Consider the statement in this declaration concerning religious freedom:
That religion, or the duty which we owe to our Creator and the manner of discharging it, can be directed by reason and conviction, not by force or violence; and therefore, all men are equally entitled to the free exercise of religion, according to the dictates of conscience; and that it is the mutual duty of all to practice Christian forbearance, love, and charity towards each other.I think we can see in this statement a declaration concerning religious freedom that is closely related to the declaration written into the First Amendment to our Constitution. There is a bit more detail in the statement here than we find in the Constitution, but perhaps the greater detail or depth of expression can be interpreted as one way to inform our understanding of the First Amendment?
Now, one of the ideas expressed here worth some contemplation is the last idea about the "mutual duty of all." A mutual duty is certainly not an argument for the use of government's coercive power to see that the duty is carried out. It is apparently a duty that many in our country in 1776 thought to be a personal responsibility. There was indeed a significant Christian (and protestant) influence on the views about the purpose of government at our nation's founding. Unlike what some seem to assert about Christian views of government these days, back at the founding the Christian views about government expressed in this declaration of rights specifically rejected force and violence in support of such religious views. Further, it seems to me likely that the specific view of government written into our Constitution, and our specific understanding of individual liberty vis a vis government, has much to do with the influence of Christian religious views on the people who fought for and founded our system of political economy.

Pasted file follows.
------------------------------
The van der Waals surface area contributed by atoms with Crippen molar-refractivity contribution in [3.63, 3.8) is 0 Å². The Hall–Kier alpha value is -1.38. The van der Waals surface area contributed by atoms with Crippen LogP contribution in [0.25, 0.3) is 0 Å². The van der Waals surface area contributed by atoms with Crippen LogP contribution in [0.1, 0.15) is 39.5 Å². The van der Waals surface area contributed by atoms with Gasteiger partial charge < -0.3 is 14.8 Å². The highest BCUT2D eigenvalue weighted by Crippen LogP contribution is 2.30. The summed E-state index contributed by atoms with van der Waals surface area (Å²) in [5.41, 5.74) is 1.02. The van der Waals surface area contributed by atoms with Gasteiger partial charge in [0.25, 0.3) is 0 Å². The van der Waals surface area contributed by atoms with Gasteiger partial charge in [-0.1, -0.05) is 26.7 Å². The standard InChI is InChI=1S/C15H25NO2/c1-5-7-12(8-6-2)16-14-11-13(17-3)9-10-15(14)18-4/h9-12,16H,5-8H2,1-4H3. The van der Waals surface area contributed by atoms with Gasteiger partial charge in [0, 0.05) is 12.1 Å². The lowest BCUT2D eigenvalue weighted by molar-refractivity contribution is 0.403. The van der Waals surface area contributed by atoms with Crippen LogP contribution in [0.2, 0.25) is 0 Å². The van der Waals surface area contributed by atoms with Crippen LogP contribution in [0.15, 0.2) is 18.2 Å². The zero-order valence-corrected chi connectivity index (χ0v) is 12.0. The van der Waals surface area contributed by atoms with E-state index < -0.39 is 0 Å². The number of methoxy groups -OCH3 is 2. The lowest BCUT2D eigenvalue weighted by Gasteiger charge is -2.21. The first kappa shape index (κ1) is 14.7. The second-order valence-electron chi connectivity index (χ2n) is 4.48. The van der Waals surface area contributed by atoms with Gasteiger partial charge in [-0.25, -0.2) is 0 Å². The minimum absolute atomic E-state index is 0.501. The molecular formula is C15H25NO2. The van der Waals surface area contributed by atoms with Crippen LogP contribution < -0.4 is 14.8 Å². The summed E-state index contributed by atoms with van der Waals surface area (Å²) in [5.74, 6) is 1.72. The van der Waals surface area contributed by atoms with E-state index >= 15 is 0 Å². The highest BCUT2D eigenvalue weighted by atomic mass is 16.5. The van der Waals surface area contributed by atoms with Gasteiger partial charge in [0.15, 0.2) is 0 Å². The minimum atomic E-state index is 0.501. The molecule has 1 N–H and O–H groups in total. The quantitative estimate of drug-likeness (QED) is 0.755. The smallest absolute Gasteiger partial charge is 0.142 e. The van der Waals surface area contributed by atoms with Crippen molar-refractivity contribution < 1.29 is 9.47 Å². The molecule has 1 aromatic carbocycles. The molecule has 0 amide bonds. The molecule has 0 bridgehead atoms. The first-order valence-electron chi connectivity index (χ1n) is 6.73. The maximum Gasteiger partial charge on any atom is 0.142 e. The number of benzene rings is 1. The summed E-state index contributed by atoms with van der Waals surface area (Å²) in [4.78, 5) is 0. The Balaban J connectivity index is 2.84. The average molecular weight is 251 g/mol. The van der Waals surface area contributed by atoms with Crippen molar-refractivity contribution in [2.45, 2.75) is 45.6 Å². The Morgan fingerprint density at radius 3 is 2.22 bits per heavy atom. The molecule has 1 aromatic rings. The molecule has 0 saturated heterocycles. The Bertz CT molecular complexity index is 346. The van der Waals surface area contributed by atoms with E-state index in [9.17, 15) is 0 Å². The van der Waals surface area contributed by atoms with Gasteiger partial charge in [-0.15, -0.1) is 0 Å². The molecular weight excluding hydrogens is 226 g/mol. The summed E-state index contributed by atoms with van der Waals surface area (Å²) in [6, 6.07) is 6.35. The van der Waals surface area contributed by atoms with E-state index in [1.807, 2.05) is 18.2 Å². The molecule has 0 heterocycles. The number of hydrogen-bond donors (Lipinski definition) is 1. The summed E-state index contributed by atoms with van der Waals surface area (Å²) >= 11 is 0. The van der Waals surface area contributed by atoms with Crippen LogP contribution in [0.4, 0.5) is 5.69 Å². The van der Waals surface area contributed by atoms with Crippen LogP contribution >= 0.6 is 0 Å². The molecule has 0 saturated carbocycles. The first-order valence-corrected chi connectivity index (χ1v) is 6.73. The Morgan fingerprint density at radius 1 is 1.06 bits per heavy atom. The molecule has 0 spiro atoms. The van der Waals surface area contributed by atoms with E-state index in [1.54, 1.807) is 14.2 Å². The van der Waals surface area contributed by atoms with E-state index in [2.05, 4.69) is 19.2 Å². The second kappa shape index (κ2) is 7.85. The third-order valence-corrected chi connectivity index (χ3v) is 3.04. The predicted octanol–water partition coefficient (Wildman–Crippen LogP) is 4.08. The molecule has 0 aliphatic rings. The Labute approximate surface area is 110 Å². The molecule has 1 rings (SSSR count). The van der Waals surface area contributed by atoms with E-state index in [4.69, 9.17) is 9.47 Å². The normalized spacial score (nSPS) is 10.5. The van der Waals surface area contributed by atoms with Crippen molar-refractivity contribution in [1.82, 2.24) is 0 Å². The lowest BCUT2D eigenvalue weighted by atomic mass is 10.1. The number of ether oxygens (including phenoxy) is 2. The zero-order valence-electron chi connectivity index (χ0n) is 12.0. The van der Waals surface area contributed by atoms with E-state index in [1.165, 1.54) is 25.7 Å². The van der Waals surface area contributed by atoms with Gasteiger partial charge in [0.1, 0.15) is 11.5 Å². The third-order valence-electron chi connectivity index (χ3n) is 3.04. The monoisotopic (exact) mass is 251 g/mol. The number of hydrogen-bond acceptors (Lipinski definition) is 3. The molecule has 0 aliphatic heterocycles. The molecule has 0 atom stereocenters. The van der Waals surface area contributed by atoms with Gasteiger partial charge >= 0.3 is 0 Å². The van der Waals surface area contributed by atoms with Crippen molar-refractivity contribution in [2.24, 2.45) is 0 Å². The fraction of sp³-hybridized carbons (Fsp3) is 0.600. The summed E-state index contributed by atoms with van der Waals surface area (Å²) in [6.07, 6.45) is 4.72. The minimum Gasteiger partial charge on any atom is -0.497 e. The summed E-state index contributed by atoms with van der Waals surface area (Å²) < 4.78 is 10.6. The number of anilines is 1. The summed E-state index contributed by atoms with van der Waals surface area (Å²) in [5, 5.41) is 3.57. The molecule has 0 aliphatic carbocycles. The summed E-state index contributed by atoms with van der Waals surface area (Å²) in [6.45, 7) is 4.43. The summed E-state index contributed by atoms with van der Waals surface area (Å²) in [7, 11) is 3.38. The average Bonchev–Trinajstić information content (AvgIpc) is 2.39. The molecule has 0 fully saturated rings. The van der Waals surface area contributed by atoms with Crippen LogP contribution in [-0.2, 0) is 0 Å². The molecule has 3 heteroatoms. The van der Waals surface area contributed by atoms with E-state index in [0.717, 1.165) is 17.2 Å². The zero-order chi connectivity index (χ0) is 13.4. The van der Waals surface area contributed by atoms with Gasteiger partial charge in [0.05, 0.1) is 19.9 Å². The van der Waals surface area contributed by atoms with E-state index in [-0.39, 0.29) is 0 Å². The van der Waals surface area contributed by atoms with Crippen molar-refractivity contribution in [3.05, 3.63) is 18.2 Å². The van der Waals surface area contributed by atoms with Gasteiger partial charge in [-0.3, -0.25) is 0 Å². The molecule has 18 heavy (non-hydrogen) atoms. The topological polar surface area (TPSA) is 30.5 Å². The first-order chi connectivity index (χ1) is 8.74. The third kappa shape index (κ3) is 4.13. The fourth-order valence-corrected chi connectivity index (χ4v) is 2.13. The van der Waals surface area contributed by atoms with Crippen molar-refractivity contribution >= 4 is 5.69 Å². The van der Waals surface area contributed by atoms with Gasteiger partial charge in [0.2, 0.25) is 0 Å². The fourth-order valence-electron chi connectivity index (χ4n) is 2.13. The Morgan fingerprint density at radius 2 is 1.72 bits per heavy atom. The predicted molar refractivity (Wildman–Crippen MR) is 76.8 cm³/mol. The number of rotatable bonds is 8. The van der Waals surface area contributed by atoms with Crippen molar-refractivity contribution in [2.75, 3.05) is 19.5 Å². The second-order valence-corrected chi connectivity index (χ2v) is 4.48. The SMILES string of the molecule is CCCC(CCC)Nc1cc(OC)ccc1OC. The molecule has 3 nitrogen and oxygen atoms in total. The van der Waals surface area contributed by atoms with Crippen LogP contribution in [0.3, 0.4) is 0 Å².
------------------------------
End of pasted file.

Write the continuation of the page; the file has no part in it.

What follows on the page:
I don't think that in a free system of political economy one need be terribly concerned about whether a person's views on government and policy are motivated by religious belief or belief in mother nature or belief in Newtonian physics or belief in quantum physics. In a system of government founded on liberty the key issue is really what we think is and is not a legitimate use of force and violence in our daily lives. As George Mason wrote in the Virginia Declaration of Rights it is not legitimate to use force and violence in the service of religious belief. Nor, does it seem to me legitimate to use force and violence in the service of belief in science, or belief in an environmental ethic, or belief in a witch's brew. But, in our system of political economy, there is seldom any real threat that force and violence will be used by government for any such personal beliefs. We each have our personal beliefs and motives for supporting this policy or that policy, and in the end the policy that is chosen is seldom, if ever, the policy that is supported by merely one type of belief. Liberty requires that government leave us free to believe what we will, and this principle even applies to the reasons we have for supporting our personal views of good and bad public policy.